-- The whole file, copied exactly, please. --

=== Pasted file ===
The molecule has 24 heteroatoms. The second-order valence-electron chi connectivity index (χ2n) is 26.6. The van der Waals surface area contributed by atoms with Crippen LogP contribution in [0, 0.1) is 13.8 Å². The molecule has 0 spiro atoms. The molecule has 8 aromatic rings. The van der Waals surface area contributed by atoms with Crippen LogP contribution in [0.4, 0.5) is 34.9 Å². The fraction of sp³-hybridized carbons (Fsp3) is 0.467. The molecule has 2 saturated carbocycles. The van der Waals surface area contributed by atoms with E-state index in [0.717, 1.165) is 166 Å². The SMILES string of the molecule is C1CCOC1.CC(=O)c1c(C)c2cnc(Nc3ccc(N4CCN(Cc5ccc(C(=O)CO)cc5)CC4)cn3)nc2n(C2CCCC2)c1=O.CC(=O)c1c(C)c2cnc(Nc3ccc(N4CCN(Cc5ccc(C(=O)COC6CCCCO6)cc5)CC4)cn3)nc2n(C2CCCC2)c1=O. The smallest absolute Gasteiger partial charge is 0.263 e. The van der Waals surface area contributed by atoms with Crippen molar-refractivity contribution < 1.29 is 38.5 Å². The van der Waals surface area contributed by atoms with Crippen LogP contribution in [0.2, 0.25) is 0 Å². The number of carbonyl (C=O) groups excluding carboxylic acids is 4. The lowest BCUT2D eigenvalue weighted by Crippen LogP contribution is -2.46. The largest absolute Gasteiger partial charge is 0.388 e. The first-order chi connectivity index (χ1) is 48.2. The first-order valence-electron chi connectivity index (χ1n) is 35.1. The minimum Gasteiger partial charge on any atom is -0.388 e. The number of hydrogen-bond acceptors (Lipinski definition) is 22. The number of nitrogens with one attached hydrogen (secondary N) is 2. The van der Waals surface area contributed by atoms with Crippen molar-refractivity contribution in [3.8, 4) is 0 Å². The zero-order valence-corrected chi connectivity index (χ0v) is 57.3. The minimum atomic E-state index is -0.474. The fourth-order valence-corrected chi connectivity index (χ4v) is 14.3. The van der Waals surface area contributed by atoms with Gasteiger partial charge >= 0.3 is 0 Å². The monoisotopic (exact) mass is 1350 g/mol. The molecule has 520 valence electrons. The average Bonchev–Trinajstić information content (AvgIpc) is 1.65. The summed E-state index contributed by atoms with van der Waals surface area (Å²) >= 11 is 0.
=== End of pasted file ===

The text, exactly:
The molecule has 24 heteroatoms. The second-order valence-electron chi connectivity index (χ2n) is 26.6. The van der Waals surface area contributed by atoms with Crippen LogP contribution in [0, 0.1) is 13.8 Å². The molecule has 0 spiro atoms. The molecule has 8 aromatic rings. The van der Waals surface area contributed by atoms with Crippen LogP contribution in [0.4, 0.5) is 34.9 Å². The fraction of sp³-hybridized carbons (Fsp3) is 0.467. The molecule has 2 saturated carbocycles. The van der Waals surface area contributed by atoms with E-state index in [0.717, 1.165) is 166 Å². The SMILES string of the molecule is C1CCOC1.CC(=O)c1c(C)c2cnc(Nc3ccc(N4CCN(Cc5ccc(C(=O)CO)cc5)CC4)cn3)nc2n(C2CCCC2)c1=O.CC(=O)c1c(C)c2cnc(Nc3ccc(N4CCN(Cc5ccc(C(=O)COC6CCCCO6)cc5)CC4)cn3)nc2n(C2CCCC2)c1=O. The smallest absolute Gasteiger partial charge is 0.263 e. The van der Waals surface area contributed by atoms with Crippen molar-refractivity contribution < 1.29 is 38.5 Å². The van der Waals surface area contributed by atoms with Crippen LogP contribution in [0.2, 0.25) is 0 Å². The number of carbonyl (C=O) groups excluding carboxylic acids is 4. The lowest BCUT2D eigenvalue weighted by Crippen LogP contribution is -2.46. The largest absolute Gasteiger partial charge is 0.388 e. The first-order chi connectivity index (χ1) is 48.2. The first-order valence-electron chi connectivity index (χ1n) is 35.1. The minimum Gasteiger partial charge on any atom is -0.388 e. The number of hydrogen-bond acceptors (Lipinski definition) is 22. The number of nitrogens with one attached hydrogen (secondary N) is 2. The van der Waals surface area contributed by atoms with Crippen molar-refractivity contribution in [3.8, 4) is 0 Å². The zero-order valence-corrected chi connectivity index (χ0v) is 57.3. The minimum atomic E-state index is -0.474. The fourth-order valence-corrected chi connectivity index (χ4v) is 14.3. The van der Waals surface area contributed by atoms with Gasteiger partial charge >= 0.3 is 0 Å². The monoisotopic (exact) mass is 1350 g/mol. The molecule has 520 valence electrons. The average Bonchev–Trinajstić information content (AvgIpc) is 1.65. The summed E-state index contributed by atoms with van der Waals surface area (Å²) >= 11 is 0.